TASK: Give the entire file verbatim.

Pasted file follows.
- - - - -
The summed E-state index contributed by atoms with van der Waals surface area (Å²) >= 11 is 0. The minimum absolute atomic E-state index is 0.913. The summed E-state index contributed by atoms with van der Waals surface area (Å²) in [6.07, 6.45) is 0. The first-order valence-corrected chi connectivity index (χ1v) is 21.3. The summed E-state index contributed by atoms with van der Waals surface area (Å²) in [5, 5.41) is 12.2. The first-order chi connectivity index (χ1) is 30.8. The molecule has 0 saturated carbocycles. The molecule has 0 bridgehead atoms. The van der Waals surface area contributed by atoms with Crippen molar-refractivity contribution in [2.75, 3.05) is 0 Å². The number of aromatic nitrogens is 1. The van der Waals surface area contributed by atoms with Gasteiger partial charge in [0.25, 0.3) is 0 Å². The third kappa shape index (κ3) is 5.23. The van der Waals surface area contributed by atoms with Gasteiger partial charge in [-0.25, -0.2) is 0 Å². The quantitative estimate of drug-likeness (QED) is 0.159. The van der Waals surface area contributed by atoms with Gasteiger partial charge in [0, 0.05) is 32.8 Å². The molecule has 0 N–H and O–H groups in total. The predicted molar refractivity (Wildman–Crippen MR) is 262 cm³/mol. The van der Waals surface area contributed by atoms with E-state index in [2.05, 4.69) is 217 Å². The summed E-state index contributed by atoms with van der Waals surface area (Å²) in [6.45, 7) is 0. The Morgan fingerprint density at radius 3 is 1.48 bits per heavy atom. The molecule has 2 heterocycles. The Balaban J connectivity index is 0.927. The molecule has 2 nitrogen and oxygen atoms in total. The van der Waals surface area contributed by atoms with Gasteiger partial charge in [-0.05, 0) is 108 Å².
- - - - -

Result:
The summed E-state index contributed by atoms with van der Waals surface area (Å²) >= 11 is 0. The minimum absolute atomic E-state index is 0.913. The summed E-state index contributed by atoms with van der Waals surface area (Å²) in [6.07, 6.45) is 0. The first-order valence-corrected chi connectivity index (χ1v) is 21.3. The summed E-state index contributed by atoms with van der Waals surface area (Å²) in [5, 5.41) is 12.2. The first-order chi connectivity index (χ1) is 30.8. The molecule has 0 saturated carbocycles. The molecule has 0 bridgehead atoms. The van der Waals surface area contributed by atoms with Crippen molar-refractivity contribution in [2.75, 3.05) is 0 Å². The number of aromatic nitrogens is 1. The van der Waals surface area contributed by atoms with Gasteiger partial charge in [0.25, 0.3) is 0 Å². The third kappa shape index (κ3) is 5.23. The van der Waals surface area contributed by atoms with Gasteiger partial charge in [-0.25, -0.2) is 0 Å². The quantitative estimate of drug-likeness (QED) is 0.159. The van der Waals surface area contributed by atoms with Gasteiger partial charge in [0, 0.05) is 32.8 Å². The molecule has 0 N–H and O–H groups in total. The predicted molar refractivity (Wildman–Crippen MR) is 262 cm³/mol. The van der Waals surface area contributed by atoms with E-state index in [2.05, 4.69) is 217 Å². The summed E-state index contributed by atoms with van der Waals surface area (Å²) in [6.45, 7) is 0. The Morgan fingerprint density at radius 3 is 1.48 bits per heavy atom. The molecule has 2 heterocycles. The Balaban J connectivity index is 0.927. The molecule has 2 nitrogen and oxygen atoms in total. The van der Waals surface area contributed by atoms with Gasteiger partial charge in [-0.05, 0) is 108 Å².